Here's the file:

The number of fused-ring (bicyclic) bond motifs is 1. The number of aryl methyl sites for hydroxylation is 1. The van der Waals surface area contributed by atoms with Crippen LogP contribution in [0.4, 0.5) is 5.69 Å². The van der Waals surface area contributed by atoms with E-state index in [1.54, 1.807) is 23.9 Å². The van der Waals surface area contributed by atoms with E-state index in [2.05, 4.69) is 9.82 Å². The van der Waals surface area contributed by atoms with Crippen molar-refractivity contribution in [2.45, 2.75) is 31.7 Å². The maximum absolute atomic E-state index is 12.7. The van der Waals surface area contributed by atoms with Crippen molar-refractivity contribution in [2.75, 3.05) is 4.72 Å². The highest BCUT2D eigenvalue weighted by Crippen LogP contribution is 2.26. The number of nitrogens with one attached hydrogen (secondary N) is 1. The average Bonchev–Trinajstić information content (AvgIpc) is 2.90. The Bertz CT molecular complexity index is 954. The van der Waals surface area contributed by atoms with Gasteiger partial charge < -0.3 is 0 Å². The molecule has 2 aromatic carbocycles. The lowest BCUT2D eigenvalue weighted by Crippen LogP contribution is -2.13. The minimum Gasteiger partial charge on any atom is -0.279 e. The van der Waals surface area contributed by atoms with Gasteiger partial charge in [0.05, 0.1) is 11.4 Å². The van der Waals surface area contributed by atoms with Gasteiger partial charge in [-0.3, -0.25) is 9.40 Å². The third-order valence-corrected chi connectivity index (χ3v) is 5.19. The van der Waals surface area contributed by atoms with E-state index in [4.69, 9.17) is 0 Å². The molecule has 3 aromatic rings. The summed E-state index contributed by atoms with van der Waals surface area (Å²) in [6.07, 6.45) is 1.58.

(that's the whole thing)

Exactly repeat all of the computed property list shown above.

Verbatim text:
The number of fused-ring (bicyclic) bond motifs is 1. The number of aryl methyl sites for hydroxylation is 1. The van der Waals surface area contributed by atoms with Crippen LogP contribution in [0.4, 0.5) is 5.69 Å². The van der Waals surface area contributed by atoms with E-state index in [1.54, 1.807) is 23.9 Å². The van der Waals surface area contributed by atoms with E-state index in [2.05, 4.69) is 9.82 Å². The van der Waals surface area contributed by atoms with Crippen molar-refractivity contribution in [2.45, 2.75) is 31.7 Å². The maximum absolute atomic E-state index is 12.7. The van der Waals surface area contributed by atoms with Crippen molar-refractivity contribution in [2.75, 3.05) is 4.72 Å². The highest BCUT2D eigenvalue weighted by Crippen LogP contribution is 2.26. The number of nitrogens with one attached hydrogen (secondary N) is 1. The average Bonchev–Trinajstić information content (AvgIpc) is 2.90. The Bertz CT molecular complexity index is 954. The van der Waals surface area contributed by atoms with Gasteiger partial charge < -0.3 is 0 Å². The molecule has 2 aromatic carbocycles. The lowest BCUT2D eigenvalue weighted by Crippen LogP contribution is -2.13. The minimum Gasteiger partial charge on any atom is -0.279 e. The van der Waals surface area contributed by atoms with Gasteiger partial charge in [0.05, 0.1) is 11.4 Å². The van der Waals surface area contributed by atoms with Gasteiger partial charge in [-0.3, -0.25) is 9.40 Å². The third-order valence-corrected chi connectivity index (χ3v) is 5.19. The van der Waals surface area contributed by atoms with E-state index in [4.69, 9.17) is 0 Å². The molecule has 3 aromatic rings. The summed E-state index contributed by atoms with van der Waals surface area (Å²) in [6.07, 6.45) is 1.58.